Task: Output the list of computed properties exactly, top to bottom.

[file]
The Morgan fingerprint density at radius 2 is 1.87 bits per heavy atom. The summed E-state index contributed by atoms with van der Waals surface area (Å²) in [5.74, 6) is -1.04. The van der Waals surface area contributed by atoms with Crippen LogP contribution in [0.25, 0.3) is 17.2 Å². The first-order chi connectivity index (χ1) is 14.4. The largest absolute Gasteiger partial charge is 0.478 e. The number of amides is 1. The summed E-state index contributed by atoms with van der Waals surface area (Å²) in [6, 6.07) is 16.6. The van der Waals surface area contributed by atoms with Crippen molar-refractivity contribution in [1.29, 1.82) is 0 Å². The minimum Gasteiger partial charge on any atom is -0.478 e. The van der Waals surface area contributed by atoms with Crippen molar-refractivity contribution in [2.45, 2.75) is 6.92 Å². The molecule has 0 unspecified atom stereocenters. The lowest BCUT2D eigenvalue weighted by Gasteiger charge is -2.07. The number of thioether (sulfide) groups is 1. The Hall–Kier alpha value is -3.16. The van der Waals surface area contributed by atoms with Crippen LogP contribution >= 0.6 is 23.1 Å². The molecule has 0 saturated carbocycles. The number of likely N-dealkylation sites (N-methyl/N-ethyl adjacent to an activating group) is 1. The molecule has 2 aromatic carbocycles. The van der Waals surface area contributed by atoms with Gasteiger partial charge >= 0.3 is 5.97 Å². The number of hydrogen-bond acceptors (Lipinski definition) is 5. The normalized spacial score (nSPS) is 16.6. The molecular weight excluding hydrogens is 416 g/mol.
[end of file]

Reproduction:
The Morgan fingerprint density at radius 2 is 1.87 bits per heavy atom. The summed E-state index contributed by atoms with van der Waals surface area (Å²) in [5.74, 6) is -1.04. The van der Waals surface area contributed by atoms with Crippen LogP contribution in [0.25, 0.3) is 17.2 Å². The first-order chi connectivity index (χ1) is 14.4. The largest absolute Gasteiger partial charge is 0.478 e. The number of amides is 1. The summed E-state index contributed by atoms with van der Waals surface area (Å²) in [6, 6.07) is 16.6. The van der Waals surface area contributed by atoms with Crippen molar-refractivity contribution in [1.29, 1.82) is 0 Å². The minimum Gasteiger partial charge on any atom is -0.478 e. The van der Waals surface area contributed by atoms with Crippen molar-refractivity contribution in [2.45, 2.75) is 6.92 Å². The molecule has 0 unspecified atom stereocenters. The lowest BCUT2D eigenvalue weighted by Gasteiger charge is -2.07. The number of thioether (sulfide) groups is 1. The Hall–Kier alpha value is -3.16. The van der Waals surface area contributed by atoms with Crippen LogP contribution >= 0.6 is 23.1 Å². The molecule has 0 saturated carbocycles. The number of likely N-dealkylation sites (N-methyl/N-ethyl adjacent to an activating group) is 1. The molecule has 2 aromatic carbocycles. The van der Waals surface area contributed by atoms with Gasteiger partial charge >= 0.3 is 5.97 Å². The number of hydrogen-bond acceptors (Lipinski definition) is 5. The normalized spacial score (nSPS) is 16.6. The molecular weight excluding hydrogens is 416 g/mol.